Thursday, September 23, 2010

The Day I called AA...

A woman spoke with me for over an hour. I have written about this a thousand times here. She cajoled me into agreeing to attend a meeting with her that night - and that was what kept me sober that first miraculous day. She was so sweet and lovely, I asked her to be my sponsor. She was sober a year and a half. We were nearly inseparable. We just became the best of friends. In a little while, I realized she hadn't actually worked the steps, so I needed to find a new sponsor. I did find a new sponsor but she and I remained fast friends.

My kids call her "Aunt," actually her nick name was "Aunt Witch." I don't even remember why. But it was funny. We talked on the phone for at least an hour every day. And I mean every single solitary day. We also spent a lot of time sitting at dining room tables, drinking coffee and smoking cigarettes.

We lived through her daughter having her first psychotic break and ending up in a psychiatric hospital (I work there now and from time to time I remember coming as a visitor so many years ago). We lived through four divorces between us. Three marriages. More relationships than I would care to recall. She helped me raise my kids. We knew each other's families. Her family kind of adopted me because I didn't have family in town.

The photo above (I hope it is blurry enough to be anonymous) was taken at her birthday party in July of 1987. I was three years sober and 35 years old. We had a huge party at her house. Her husband (the multi-gazillionaire) was out of town, and we acted like adolescents. We even set the roof on fire with fireworks... but were able to put it out. I don't know who took the photo of us standing together. But I do know that years later when I was in the hospital after my hysterectomy, she brought the photo to me, in a frame. It meant the world to me. It still does, it is still on my bulletin board - I don't know what became of the frame.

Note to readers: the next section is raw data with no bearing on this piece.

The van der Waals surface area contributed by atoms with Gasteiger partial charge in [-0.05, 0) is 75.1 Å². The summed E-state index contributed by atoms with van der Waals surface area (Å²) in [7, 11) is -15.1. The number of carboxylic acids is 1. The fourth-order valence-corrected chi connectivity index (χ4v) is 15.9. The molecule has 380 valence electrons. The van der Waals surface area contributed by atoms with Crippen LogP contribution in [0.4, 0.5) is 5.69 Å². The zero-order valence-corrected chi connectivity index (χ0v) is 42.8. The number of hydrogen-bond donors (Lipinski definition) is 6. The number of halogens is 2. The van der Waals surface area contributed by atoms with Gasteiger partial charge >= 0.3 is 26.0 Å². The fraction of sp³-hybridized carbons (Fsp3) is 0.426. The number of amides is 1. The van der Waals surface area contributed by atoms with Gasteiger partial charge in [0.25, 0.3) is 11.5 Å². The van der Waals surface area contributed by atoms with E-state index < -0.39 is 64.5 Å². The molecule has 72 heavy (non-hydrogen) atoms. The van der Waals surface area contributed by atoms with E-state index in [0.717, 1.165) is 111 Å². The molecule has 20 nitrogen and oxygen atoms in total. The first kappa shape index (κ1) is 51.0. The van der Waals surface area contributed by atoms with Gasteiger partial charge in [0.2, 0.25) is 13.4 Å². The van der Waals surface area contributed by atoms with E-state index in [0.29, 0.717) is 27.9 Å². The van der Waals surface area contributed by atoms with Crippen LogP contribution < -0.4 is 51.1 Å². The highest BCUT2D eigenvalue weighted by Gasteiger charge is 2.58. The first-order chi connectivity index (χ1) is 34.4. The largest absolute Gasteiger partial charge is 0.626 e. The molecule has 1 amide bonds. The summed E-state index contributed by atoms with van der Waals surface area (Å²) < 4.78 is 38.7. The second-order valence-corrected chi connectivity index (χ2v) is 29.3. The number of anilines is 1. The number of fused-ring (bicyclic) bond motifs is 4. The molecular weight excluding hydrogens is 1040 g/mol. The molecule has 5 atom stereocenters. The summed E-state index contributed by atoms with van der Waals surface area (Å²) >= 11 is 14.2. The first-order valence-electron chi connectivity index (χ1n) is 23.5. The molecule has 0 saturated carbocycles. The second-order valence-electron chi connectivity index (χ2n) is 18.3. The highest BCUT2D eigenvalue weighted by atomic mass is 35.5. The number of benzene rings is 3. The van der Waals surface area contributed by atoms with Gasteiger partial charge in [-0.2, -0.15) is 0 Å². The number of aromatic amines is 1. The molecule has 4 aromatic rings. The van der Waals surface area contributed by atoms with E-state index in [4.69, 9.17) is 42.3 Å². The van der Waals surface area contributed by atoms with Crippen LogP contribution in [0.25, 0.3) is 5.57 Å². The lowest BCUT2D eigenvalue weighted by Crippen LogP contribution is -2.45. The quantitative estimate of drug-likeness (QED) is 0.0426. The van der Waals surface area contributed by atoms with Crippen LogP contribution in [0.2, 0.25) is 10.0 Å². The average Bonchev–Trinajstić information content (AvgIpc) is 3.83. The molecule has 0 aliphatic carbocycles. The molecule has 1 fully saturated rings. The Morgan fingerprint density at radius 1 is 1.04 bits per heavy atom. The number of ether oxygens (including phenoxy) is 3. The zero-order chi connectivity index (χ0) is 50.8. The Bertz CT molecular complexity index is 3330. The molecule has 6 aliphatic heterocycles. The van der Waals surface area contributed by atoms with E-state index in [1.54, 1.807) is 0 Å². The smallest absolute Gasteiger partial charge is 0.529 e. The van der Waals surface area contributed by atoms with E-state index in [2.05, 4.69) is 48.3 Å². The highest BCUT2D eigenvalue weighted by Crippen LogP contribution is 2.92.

We laughed together, we cried together, we got angry together, we prayed together, and we stayed sober together. We mainly laughed a lot. She always saw me as being better than I know I am. She thought I saw her as being better than she was, but I disagreed.

We loved each other. We thought we would be friends forever. We speculated about what it would be like to be old ladies, still best of friends.

But things change, don't they?

She met a man, and he lived far away. In the UK. She gave away a lot of her possessions, she packed a few, and moved away from everything she knew and loved to live with him. That was when I got my first computer - so I could e-mail her. We e-mailed each other every day.

At one point, I planned a trip to visit her. But circumstances intervened and the trip was cancelled.

When her mother died, she came and stayed with me. When she left, I had no idea I would never see her again. That was in 1998.

A few years later, her e-mails started getting weird. She had always been a good writer, but suddenly her writing became almost incomprehensible. In the wee hours of the morning, she would write long and rambling e-mails complaining bitterly of her husband and in the morning it would all be forgotten - for her. It took me a while to realize she was drinking again.

I tried to remain her friend, but it became increasingly difficult. I began to dread her phone calls, and depending on the time of day, I would sometimes let them go straight to voice mail. Our e-mails became more sporadic.